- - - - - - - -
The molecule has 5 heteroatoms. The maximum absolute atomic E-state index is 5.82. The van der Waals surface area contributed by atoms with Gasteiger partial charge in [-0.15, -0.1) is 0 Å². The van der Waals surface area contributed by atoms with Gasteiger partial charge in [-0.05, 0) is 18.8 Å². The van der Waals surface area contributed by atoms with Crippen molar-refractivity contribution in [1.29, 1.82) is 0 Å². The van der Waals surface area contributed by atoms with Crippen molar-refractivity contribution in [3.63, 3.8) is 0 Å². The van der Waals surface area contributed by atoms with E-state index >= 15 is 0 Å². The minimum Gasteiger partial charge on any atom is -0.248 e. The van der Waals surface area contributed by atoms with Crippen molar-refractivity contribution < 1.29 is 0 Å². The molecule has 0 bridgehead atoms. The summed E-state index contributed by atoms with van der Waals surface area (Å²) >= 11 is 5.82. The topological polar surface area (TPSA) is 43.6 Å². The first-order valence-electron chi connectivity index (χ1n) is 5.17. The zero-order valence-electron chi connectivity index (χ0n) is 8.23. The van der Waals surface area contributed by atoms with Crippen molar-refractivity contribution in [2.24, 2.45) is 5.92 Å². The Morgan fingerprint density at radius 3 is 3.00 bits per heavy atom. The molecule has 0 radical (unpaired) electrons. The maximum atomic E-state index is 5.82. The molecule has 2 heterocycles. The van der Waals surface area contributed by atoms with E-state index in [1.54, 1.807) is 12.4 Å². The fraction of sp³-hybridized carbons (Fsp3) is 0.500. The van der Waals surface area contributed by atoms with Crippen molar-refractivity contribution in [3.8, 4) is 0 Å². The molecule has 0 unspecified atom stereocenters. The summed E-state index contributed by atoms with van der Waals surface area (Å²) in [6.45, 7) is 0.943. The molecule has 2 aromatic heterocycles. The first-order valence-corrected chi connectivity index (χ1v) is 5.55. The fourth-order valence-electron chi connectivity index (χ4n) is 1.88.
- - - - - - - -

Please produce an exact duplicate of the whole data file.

The molecule has 5 heteroatoms. The maximum absolute atomic E-state index is 5.82. The van der Waals surface area contributed by atoms with Gasteiger partial charge in [-0.15, -0.1) is 0 Å². The van der Waals surface area contributed by atoms with Gasteiger partial charge in [-0.05, 0) is 18.8 Å². The van der Waals surface area contributed by atoms with Crippen molar-refractivity contribution in [1.29, 1.82) is 0 Å². The van der Waals surface area contributed by atoms with Crippen molar-refractivity contribution in [3.63, 3.8) is 0 Å². The van der Waals surface area contributed by atoms with E-state index >= 15 is 0 Å². The minimum Gasteiger partial charge on any atom is -0.248 e. The van der Waals surface area contributed by atoms with Crippen molar-refractivity contribution < 1.29 is 0 Å². The molecule has 0 bridgehead atoms. The summed E-state index contributed by atoms with van der Waals surface area (Å²) >= 11 is 5.82. The topological polar surface area (TPSA) is 43.6 Å². The first-order valence-electron chi connectivity index (χ1n) is 5.17. The zero-order valence-electron chi connectivity index (χ0n) is 8.23. The van der Waals surface area contributed by atoms with Crippen molar-refractivity contribution in [2.24, 2.45) is 5.92 Å². The Morgan fingerprint density at radius 3 is 3.00 bits per heavy atom. The molecule has 0 radical (unpaired) electrons. The maximum atomic E-state index is 5.82. The molecule has 2 heterocycles. The van der Waals surface area contributed by atoms with E-state index in [1.54, 1.807) is 12.4 Å². The fraction of sp³-hybridized carbons (Fsp3) is 0.500. The van der Waals surface area contributed by atoms with Crippen molar-refractivity contribution in [3.8, 4) is 0 Å². The molecule has 0 unspecified atom stereocenters. The summed E-state index contributed by atoms with van der Waals surface area (Å²) in [6.45, 7) is 0.943. The molecule has 2 aromatic heterocycles. The first-order valence-corrected chi connectivity index (χ1v) is 5.55. The fourth-order valence-electron chi connectivity index (χ4n) is 1.88.